Real details of HB 6
Nuclear and Coal Bailout = More Pollution, Slower Growth, Fewer Jobs, Higher Costs.
The Ohio House is considering House Bill 6, which would grant First Energy Solutions’ plea to bail out its two nuclear power plants on the shores of Lake Erie, as well as coal-fired plants. HB 6 would result in higher emissions of greenhouse gases and other pollutants, slower economic growth, fewer jobs and higher electricity costs. Please urge your state representative and senator to vote against HB 6, and urge the governor to veto it, unless modified as described below.
HB 6 would provide $300 million for nuclear and coal-fired plants, while drastically reducing support for energy efficiency and for clean renewable energy, such as wind, solar and hydro. Of the $300 million, about $180 million would go to the two nuclear plants. Emission reducing coal-fired plants could also apply for payments. Electricity customers would pay the cost, which would be $2.50 per month for residential customers and higher amounts for others. These charges would replace the existing average monthly residential charge of $4.39 per month for the renewable energy and energy efficiency programs, both of which would be virtually eliminated.
The two nuclear power plants should be saved, but only because their closure would result in a substantial increase in emissions of damaging greenhouse gases and other pollutants. Support should be conditioned in HB 6 on continuing assurances of the highest standards for nuclear safety and continuing financial need. Support should also have a specific term.
Unlike nuclear plants, coal-fired plants should not be saved because they continue to emit huge amounts of greenhouse gases and other pollutants, even after actions to reduce such emissions. Their closure would result in an abrupt decline in those emissions.
Support for clean renewable energy, such as wind and solar, and for energy efficiency, should not be diminished because they are our best source of clean energy. As one of the fastest growing sectors of the economy, they create jobs and economic growth. They reduce overall costs of electricity, which more than offsets the rates for those programs, and thus negates the reduction in rates affected by HB 6. And clean renewables deserve state support because fossil fuels sources do not bear the full costs of their harmful emissions, and thus unfairly compete with clean energy.
Remove from HB 6 support for all fuel sources except nuclear, which should reduce the annual HB 6 cost to $180 million from $300 million, and condition support as mentioned above.
Remove from HB 6 the modifications to the renewable energy standards and energy efficiency standards, which would allow those programs to stay in place.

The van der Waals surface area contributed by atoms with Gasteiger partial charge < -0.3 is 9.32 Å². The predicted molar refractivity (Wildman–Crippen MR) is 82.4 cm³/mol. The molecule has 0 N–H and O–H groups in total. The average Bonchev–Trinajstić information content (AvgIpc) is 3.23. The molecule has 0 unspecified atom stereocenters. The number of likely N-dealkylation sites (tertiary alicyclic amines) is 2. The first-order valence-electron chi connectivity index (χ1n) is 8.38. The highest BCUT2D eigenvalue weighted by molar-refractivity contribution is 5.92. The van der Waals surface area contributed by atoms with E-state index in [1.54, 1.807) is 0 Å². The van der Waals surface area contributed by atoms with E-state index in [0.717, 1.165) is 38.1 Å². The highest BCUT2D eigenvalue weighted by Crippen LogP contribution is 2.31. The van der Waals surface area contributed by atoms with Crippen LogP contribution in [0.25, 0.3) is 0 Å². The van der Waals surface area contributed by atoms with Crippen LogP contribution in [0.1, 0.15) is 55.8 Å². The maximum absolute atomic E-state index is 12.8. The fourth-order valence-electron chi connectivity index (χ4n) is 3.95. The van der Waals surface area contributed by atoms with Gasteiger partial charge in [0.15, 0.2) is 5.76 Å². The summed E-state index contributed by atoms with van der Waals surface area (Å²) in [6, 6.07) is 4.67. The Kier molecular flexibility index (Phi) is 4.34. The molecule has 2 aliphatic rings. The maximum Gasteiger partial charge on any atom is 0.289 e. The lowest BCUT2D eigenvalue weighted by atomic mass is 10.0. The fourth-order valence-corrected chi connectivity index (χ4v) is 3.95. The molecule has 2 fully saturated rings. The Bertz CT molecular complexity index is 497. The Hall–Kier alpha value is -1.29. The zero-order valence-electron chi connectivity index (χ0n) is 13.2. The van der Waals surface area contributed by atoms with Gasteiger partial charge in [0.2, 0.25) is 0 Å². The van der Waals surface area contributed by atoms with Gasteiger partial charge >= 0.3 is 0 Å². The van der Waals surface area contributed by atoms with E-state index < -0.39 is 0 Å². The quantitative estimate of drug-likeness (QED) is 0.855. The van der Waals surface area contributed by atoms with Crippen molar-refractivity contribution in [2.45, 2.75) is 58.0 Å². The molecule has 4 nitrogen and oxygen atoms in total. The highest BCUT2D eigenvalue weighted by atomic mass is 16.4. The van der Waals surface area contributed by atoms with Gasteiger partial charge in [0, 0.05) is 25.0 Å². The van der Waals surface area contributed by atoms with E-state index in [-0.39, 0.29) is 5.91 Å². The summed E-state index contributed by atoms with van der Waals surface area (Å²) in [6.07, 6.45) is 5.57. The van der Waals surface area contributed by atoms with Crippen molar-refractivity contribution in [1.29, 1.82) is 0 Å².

Result would be support for nuclear, renewables and energy efficiency, while keeping residential monthly charges generally unchanged, taking into account scheduled phase-out of part of energy efficiency standard.
Logo is not a brand
As a person who has worked in marketing and branding for more than 30 years, I have been reading with great interest the current “branding” fiasco in Solon. One of the problems, and one that should be better managed by the branding consultants involved, is a lack of understanding of what a “brand” is. A logo is not a brand. A brand is the promise of what a person can expect to experience when they encounter that product, service, organization or community. The logo is simply one of the signals used to communicate what brand you are dealing with. Most brands have dozens or more signals that define their promise. Branding is the collection of all the things you do to manage these signals and experiences so they are meaningful, consistent and deliver on the brand promise.
Too many companies and communities think all they have to do is slap on a shiny new logo and all their problems are solved. We don’t like Apple products because of the company name or logo. We like the experience we have when we use them and the service we receive. Solon needs a branding consultant that will counsel them on how to identify and leverage all the unique and ownable equities of the city and then how to communicate them to the appropriate audiences.
Stephen Miller vs. Lady in Harbor
Stephen Miller is an adviser to the current president on immigration matters. He has never been elected to any office nor confirmed by the Senate for any position. He is 33 years old, single, and has no children. His ancestors immigrated to the U.S. from parts of the Russian empire early in the 20th century.
He has said the poem on the Statue of Liberty was added after the statue was erected, so, presumably, it is not binding. Perhaps he would like to rename that monument the “Statue of Liberals” and revise the poem to read:
Give me your energetic, yours who inherited wealth,
Huddled in ermine
Yearning to belittle others,
The privileged and envied of
your inferior shore.
Send these, with multiple homes,
flown by private jet to me,
I lift my chocolate cake before the golden door of Mar A Lago
Halifax, Nova Scotia
VFW event a success
This past Saturday the VFW Post 12067 held its annual spaghetti dinner, and it was wonderful and for a great cause. Great pasta, perfect sauce and meatballs. Worthy of any meal one could get in Little Italy. Thanks to the organizers, the set up folks, the chefs and all the members of the VFW.